Class F diabetes is diabetes that is associated with nephropathy. Diabetes is the primary cause for end-stage renal disease. According to ClevelandClinicMedEd.com, currently 44% of new patients needing dialysis are diabetics. That is why early diagnosis and intervention of diabetes is so critical.
In a healthy kidney, there are many blood vessels which filter out the waste products in the body. These blood vessels have holes which are big enough to allow waste to pass through to the urine, but are small enough to keep useful products such as proteins and red blood cells. In diabetes the vessels are damaged if blood sugar levels are not controlled, causing Class F diabetes, otherwise known as diabetic nephropathy.
In Class F diabetes, a diabetic does not usually notice any symptoms until kidney damage is sever. Therefore, speaking with your physician regularly and meeting your diabetic appointments is very critical. As the conditions progresses the following symptoms may (or may not) appear:
- Swelling in the feet and ankles
- Loss of appetite
- Upset stomach
- Insomnia or difficulty sleeping
- Trouble concentrating
Class F Diabetes: Diagnosis & Treatment
Class F diabetes is diagnosed using simple test to check your urine for a protein called albumin. This protein is not normally found in urine and can be an early indicator of kidney damage. Finding this damage early is vital. You should be tested every 5 years if you have type-1 diabetes. A child with type-1 diabetes should be tested every 5 years after they reach the age of 12, and a child with type-2 diabetes should be tested yearly beginning at diagnosis, according to HealthLinkBC.ca.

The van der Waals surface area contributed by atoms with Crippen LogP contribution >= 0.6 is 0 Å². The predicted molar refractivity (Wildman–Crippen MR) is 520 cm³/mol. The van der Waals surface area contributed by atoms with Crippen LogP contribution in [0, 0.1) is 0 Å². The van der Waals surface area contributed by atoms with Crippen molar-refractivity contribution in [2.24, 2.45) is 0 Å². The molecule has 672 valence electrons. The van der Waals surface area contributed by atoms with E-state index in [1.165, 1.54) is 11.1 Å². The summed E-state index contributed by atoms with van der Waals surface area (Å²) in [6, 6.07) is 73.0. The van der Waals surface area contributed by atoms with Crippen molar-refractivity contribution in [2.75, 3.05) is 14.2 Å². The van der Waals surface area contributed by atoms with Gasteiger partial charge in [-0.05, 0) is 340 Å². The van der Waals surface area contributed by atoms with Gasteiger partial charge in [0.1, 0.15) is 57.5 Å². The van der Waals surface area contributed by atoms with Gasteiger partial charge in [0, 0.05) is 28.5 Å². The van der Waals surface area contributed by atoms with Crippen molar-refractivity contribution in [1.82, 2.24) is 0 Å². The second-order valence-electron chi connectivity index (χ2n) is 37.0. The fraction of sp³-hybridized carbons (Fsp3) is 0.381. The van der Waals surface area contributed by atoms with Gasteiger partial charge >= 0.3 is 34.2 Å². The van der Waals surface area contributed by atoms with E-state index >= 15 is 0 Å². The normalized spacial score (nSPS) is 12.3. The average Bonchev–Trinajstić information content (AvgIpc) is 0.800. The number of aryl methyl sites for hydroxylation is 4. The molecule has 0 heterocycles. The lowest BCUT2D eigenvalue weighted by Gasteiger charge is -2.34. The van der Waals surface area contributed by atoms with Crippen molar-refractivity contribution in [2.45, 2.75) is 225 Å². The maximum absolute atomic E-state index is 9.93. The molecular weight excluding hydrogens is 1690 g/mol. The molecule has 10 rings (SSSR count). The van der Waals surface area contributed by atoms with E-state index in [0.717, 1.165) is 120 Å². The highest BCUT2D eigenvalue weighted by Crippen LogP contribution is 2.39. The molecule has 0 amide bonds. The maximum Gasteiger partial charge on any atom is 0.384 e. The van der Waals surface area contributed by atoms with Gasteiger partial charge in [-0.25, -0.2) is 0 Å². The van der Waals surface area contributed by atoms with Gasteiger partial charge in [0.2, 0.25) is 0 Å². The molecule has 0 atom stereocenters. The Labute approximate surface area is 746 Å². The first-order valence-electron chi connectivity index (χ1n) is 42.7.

When you begin taking treatment for Class F diabetes, medications will be given to lower your blood pressure and slow the damage to your kidneys. These medications are called Angiotensin-converting enzyme inhibitors (ACE inhibitors) and Angiotensin II receptor blockers (ARBs). Other medications may also be prescribed.
If you have Class F diabetes, you should work closely with your doctor to keep you blood pressure levels down and your cholesterol levels as close to level as possible. Keep a low-fat diet and exercise regularly too. People with kidney disease are at a high risk of getting heart disease. Also, limit the amount of protein that you eat. This may help to preserve kidney function, as diets with too much protein are hard on the kidneys. Eating less salt and not smoking or drinking also helps to prevent kidney failure in Class F diabetes.